I think staying at a Riad, a traditional Moroccan house, is one of the best things to do because it not only offers you an authentic experience, but it’s also an affordable option. There are riads that start at $25 a night and go up to $200 or more – aaand you get breakfast!
Important Items to Pack
  • Extra tissues or Cottonelle Wipes because not all bathrooms have toilet paper.
  • Outlet Converter although most riads provide them, most of the time they didn’t work.
  • Portable Charger because no one likes to run out of battery in the middle of nowhere. Just imagine trying to take a photo and your battery dies. Not good!
Moroccan Mint Tea
Moroccan Mint tea is probably the best tea I’ve had in life. It’s a mix of green tea and fresh mint. Some Moroccans add other herbs like verbena as well. There’s a science to making and pouring the tea to make it taste delicious and to get it frothy. It’s the beverage of choice when Moroccans have guests, so just be prepared to have tea, just like the tagine,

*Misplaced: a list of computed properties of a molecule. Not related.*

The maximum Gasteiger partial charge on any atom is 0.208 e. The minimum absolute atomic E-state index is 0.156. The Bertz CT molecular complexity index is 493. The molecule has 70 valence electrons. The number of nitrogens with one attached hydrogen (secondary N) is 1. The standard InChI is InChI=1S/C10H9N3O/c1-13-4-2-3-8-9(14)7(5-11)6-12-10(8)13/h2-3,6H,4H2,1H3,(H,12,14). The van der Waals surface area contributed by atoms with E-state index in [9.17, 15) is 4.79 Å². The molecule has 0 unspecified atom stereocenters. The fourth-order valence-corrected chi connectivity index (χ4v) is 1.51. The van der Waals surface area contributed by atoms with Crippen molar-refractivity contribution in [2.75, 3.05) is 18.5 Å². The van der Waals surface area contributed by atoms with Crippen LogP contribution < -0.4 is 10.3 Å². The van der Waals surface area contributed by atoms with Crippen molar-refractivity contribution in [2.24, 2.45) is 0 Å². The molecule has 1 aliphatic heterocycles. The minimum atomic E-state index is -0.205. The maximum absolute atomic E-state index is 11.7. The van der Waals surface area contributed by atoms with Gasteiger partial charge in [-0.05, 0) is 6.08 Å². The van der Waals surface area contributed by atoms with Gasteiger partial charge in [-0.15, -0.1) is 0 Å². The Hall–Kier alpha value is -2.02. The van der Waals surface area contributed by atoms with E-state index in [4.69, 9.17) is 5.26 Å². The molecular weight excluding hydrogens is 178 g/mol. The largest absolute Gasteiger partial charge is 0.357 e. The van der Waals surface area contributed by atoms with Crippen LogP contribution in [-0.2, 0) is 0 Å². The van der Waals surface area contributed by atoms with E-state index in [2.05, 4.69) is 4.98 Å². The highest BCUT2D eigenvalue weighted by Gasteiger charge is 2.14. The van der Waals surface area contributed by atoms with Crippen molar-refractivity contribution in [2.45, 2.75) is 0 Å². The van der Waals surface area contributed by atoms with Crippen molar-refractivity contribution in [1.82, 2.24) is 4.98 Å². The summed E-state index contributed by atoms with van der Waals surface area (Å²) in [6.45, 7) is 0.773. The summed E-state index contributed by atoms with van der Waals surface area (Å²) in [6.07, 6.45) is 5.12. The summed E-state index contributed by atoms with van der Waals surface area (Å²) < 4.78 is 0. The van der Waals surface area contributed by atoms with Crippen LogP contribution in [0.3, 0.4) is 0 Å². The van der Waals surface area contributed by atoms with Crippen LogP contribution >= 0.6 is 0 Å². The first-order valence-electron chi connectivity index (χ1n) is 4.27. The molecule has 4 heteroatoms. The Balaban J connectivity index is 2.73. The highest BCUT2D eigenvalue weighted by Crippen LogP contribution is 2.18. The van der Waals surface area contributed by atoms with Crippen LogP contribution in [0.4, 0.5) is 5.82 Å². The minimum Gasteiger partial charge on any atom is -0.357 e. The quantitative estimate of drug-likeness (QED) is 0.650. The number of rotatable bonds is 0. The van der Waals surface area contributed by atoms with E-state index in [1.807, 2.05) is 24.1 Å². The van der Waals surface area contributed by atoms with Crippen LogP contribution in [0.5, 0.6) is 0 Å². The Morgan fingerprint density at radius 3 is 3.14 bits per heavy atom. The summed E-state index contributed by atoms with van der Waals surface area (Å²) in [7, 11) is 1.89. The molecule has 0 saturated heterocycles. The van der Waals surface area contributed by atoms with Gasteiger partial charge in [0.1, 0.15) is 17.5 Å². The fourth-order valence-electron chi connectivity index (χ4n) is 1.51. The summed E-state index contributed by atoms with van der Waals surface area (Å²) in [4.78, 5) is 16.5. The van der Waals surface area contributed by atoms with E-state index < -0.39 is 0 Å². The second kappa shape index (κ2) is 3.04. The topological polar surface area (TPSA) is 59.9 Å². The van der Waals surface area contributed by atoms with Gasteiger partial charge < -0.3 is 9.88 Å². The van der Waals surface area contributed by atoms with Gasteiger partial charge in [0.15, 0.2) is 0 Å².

all of the time.
I hope your find my Morocco Travel Tips useful! I can’t wait to share my entire Moroccan
experience with you.
Be sure to keep up with me on my social networks for the latest in my travels, and more!
Kim S. on FacebookKim S. on InstagramKim S. on LinkedinKim S. on PinterestKim S. on Twitter
Kim S.
Kim is a 30 something Brooklyn, NY native, currently enjoying Long Island suburban life with her husband and 8-year-old daughter, Chloe as they await the arrival of her sister in February 2020. She not only works full-time and is a freelance makeup artist, but also shares her love for the things that she finds beautiful: her love of family, travel, cars, and makeup and skincare on Beauty and the Bump NYC. In addition to that, she is a writer for A Girl's Guide to Cars. Now, if that wasn’t enough, she also took on the role of class parent for her daughter's 3rd-grade class. These are all tough jobs, but somehow, she gets it all done with style, grace, and of course, beauty.